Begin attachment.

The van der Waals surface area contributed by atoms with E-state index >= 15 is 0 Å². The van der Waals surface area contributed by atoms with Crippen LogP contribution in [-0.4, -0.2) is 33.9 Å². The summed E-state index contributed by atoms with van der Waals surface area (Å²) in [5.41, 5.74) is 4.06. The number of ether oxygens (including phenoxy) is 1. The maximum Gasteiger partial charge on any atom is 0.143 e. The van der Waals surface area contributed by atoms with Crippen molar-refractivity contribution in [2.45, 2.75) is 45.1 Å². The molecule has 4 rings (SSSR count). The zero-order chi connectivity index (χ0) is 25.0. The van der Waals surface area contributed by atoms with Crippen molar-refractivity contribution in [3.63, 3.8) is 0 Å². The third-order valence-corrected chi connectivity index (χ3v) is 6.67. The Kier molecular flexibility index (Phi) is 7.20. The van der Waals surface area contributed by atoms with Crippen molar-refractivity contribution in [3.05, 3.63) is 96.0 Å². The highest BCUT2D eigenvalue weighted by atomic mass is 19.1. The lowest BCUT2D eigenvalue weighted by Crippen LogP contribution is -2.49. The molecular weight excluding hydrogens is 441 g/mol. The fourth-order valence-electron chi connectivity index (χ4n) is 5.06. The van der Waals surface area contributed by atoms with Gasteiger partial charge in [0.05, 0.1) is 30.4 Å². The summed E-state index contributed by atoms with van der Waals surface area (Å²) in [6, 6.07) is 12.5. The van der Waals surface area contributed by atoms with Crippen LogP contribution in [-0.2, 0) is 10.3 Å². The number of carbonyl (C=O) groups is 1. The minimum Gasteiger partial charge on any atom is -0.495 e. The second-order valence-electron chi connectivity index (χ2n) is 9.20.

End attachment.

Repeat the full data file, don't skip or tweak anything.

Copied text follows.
The van der Waals surface area contributed by atoms with E-state index >= 15 is 0 Å². The van der Waals surface area contributed by atoms with Crippen LogP contribution in [-0.4, -0.2) is 33.9 Å². The summed E-state index contributed by atoms with van der Waals surface area (Å²) in [5.41, 5.74) is 4.06. The number of ether oxygens (including phenoxy) is 1. The maximum Gasteiger partial charge on any atom is 0.143 e. The van der Waals surface area contributed by atoms with Crippen molar-refractivity contribution in [2.45, 2.75) is 45.1 Å². The molecule has 4 rings (SSSR count). The zero-order chi connectivity index (χ0) is 25.0. The van der Waals surface area contributed by atoms with Crippen molar-refractivity contribution in [3.63, 3.8) is 0 Å². The third-order valence-corrected chi connectivity index (χ3v) is 6.67. The Kier molecular flexibility index (Phi) is 7.20. The van der Waals surface area contributed by atoms with Crippen molar-refractivity contribution in [3.05, 3.63) is 96.0 Å². The highest BCUT2D eigenvalue weighted by atomic mass is 19.1. The lowest BCUT2D eigenvalue weighted by Crippen LogP contribution is -2.49. The molecular weight excluding hydrogens is 441 g/mol. The fourth-order valence-electron chi connectivity index (χ4n) is 5.06. The van der Waals surface area contributed by atoms with Gasteiger partial charge in [0.05, 0.1) is 30.4 Å². The summed E-state index contributed by atoms with van der Waals surface area (Å²) in [6, 6.07) is 12.5. The van der Waals surface area contributed by atoms with Crippen LogP contribution in [-0.2, 0) is 10.3 Å². The number of carbonyl (C=O) groups is 1. The minimum Gasteiger partial charge on any atom is -0.495 e. The second-order valence-electron chi connectivity index (χ2n) is 9.20.